The Uselessness of Internet Filtering

I attended a very convincing presentation about the ineffectiveness of internet filtering by Emily Lawrence and Richard Fry called “Pornography, Bomb Building and Good Intentions: What would it take for an internet filter to work?” at the Gender and Sexuality in Information Colloquium held in Toronto at the U of T on October 18th, 2014.

It basically argued that filters aim to prevent interactions between certain content and certain users. Actual filtering software is incapable of differentiating between which exact user (by age, maturity, prior knowledge, intent, etc) and which exact content is being accessed. Therefore filtering can never work without being magic or having mind-reading abilities. Perfect example that a friend and I just thought up, what if a teen is checking a porn site because she wants to make sure a photo of herself hasn’t been exploited on it? Filtering software couldn’t predict the intent and therefore would never be able to understand this user’s interaction and would prevent it from happening.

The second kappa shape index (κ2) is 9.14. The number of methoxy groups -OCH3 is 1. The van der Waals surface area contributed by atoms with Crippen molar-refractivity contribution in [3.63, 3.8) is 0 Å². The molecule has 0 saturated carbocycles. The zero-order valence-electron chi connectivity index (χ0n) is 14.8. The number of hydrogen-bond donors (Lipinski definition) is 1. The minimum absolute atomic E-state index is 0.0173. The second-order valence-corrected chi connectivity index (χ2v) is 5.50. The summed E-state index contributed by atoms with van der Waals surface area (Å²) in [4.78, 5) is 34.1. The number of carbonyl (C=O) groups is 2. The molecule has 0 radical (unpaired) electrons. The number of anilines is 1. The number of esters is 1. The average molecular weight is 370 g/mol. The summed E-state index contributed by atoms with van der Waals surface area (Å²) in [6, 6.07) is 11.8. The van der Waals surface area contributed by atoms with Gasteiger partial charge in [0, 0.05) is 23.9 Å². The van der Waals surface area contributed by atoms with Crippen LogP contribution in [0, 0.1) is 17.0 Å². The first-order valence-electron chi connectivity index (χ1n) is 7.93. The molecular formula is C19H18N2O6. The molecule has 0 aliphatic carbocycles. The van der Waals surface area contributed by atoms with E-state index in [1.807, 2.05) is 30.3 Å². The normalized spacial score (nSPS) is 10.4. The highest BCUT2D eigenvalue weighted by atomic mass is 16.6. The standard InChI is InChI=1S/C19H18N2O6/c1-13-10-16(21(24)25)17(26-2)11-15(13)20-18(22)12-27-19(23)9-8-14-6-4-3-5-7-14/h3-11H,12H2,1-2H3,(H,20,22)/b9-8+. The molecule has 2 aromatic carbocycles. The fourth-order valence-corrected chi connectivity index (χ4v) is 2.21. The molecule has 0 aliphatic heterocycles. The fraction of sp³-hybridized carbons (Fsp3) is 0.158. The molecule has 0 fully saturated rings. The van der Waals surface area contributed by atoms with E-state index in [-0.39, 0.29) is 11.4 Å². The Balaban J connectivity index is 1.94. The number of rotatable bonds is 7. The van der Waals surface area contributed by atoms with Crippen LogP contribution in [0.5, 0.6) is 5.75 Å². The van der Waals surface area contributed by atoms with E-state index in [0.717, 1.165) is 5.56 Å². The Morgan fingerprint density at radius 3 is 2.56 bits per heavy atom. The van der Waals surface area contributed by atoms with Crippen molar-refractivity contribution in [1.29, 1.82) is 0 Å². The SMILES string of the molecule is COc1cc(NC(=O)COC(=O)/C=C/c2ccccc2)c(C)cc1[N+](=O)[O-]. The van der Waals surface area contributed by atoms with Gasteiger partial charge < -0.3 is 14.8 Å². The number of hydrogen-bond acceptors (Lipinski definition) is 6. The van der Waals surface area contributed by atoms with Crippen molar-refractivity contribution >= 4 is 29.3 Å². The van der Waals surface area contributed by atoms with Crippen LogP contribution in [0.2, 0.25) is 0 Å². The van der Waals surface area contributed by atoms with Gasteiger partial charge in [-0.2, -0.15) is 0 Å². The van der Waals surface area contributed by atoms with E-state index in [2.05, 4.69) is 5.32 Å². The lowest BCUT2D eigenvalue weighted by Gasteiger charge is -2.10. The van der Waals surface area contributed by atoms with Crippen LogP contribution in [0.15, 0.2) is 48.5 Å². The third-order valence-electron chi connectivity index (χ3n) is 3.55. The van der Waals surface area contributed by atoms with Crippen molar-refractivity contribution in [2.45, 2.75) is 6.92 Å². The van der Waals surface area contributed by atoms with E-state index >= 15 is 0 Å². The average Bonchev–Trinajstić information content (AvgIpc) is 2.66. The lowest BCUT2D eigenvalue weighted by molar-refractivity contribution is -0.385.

Tara Robertson came up with a list of internet filtering practices at public libraries in Canada and it I’m not surprised that it isn’t positive. Nearly all public libraries filter their internet.

I asked the presenters about what to do in the case of material that is illegal in Canada: obscene materials and child pornography. They agreed that these materials should be banned and brought up the fact that these materials involve concern over the production of the content being harmful rather than the case of porn where it is interaction of some users that is of concern, namely children or youth. For materials that are obscene or illegal, people would agree that all of the content should be made inaccessible to all of the users. In the case of filtering porn instead people do not agree because not all of the content needs to be filtered and not all of the users need to be protected, hence this disparity results in information access being restricted for users.

It was a very convincing argument that I probably fail to articulate as effectively, but it was a very meaningful discussion to me.